In the wake of COVID-19, technology has enabled education providers and learners alike to cope with the enormous challenge of remote learning.
The initial response from the sector was to look to digital solutions that could plug the immediate education gap. And with schools, universities and learning centres forced to close their doors in late March, the scramble for digital alternatives quickly took hold.
But as the pandemic continues with social distancing restrictions still in play, technology is starting to transform the way we learn. Indeed, the surge in the uptake of digital solutions will likely mark a turning point for edtech, propelling educational technology from a fringe tool to the foundation of education.
With providers battling to make up for lost time, technology that has to date been largely peripheral will be pushed into the mainstream: moving from a classroom aid to a core part of the curriculum.
This presents some interesting questions. Firstly, what will the future of edtech look like? And, more importantly, how can we best take advantage of these latest trends?
Why now is the time to reinvent the education sector
The coronavirus pandemic has caused huge disruptions; but it has also given us the opportunity to bring about positive change to global education systems.
With global edtech investment on track to grow by 15% in 2020, COVID-19 has served to inspire a longer-term view of how tech can be used to support learning.
Few would argue against having better access to more learning opportunities, for instance. The rise of online courses has meant that those who would otherwise be prohibited from enjoying world-class education can now access classes without extortionate fees. As a prime example, Coursera – which offers free online courses from top universities – saw 10.3 million enrolments in 30 days at the start of the pandemic; a whopping 644% increase compared to the same time last year.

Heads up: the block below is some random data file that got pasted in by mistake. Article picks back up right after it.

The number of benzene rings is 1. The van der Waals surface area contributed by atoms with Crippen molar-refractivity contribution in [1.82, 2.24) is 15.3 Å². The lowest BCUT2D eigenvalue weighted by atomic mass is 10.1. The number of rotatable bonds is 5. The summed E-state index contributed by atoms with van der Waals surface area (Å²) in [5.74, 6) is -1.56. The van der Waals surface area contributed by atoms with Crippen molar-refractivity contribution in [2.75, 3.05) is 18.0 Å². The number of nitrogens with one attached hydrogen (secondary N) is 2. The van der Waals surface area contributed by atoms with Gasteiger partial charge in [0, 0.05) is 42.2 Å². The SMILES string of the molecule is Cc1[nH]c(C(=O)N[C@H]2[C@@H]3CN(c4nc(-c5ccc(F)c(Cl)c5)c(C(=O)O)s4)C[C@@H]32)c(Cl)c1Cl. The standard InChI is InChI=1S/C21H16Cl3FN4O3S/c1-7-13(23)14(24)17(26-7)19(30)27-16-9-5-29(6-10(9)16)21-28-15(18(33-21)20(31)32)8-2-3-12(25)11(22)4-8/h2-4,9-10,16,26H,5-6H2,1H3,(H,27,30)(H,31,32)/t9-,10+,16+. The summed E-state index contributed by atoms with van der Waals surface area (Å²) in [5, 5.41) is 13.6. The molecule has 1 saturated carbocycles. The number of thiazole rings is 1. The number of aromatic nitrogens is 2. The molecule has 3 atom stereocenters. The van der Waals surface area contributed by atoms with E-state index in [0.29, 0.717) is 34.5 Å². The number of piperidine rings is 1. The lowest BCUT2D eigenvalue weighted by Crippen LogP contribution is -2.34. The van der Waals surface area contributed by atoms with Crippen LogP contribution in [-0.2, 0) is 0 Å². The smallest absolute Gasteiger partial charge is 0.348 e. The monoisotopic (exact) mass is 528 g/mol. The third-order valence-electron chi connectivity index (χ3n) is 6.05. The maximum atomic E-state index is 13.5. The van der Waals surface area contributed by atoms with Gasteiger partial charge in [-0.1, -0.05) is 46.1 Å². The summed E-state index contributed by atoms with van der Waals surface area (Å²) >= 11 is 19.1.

The democratisation of education is one outcome we should continue to encourage. More than that, though, COVID-19 has highlighted that learning can take place anywhere, at any time, and at any age. And as such, teaching methods must adapt to meet the ‘new normal’.
The global shift to online learning, for instance, raises challenges about how to facilitate higher demand. Upgrades to underlying technical infrastructure must be made to support the rise in online traffic and ensure that nobody is technologically isolated. Modern broadband infrastructure and connectivity will be key to facilitating these changing patterns of learning, as will the transition to a cloud-based approach to enable more effective data storage.
Beyond this, technology should not be adopted for technology’s sake. Providers must take the time to identify how it can best be used as an effective tool to increase efficiencies, engage students and ultimately raise student attainment.
How to ensure digital solutions stay relevant
As in the business landscape, the future of education is likely to be a hybrid learning environment – a combination of in-person and online teaching. With this in mind, education institutions must look to technologies that will continue to stay relevant as student needs evolve.
This naturally means evaluating which tools are best suited to different audiences.
Those in the primary and secondary education space would do well to look to solutions that enable adaptive and hands-on learning. Engaging video content and interactive activities are considerations to keep in mind when seeking out appropriate technologies. Software solutions like Classcraft, which use gamification principles, for instance, are key to invigorating the learning experience and keeping children engaged beyond the four walls of a classroom – as are solutions integrated with augmented reality (AR) and virtual reality (VR).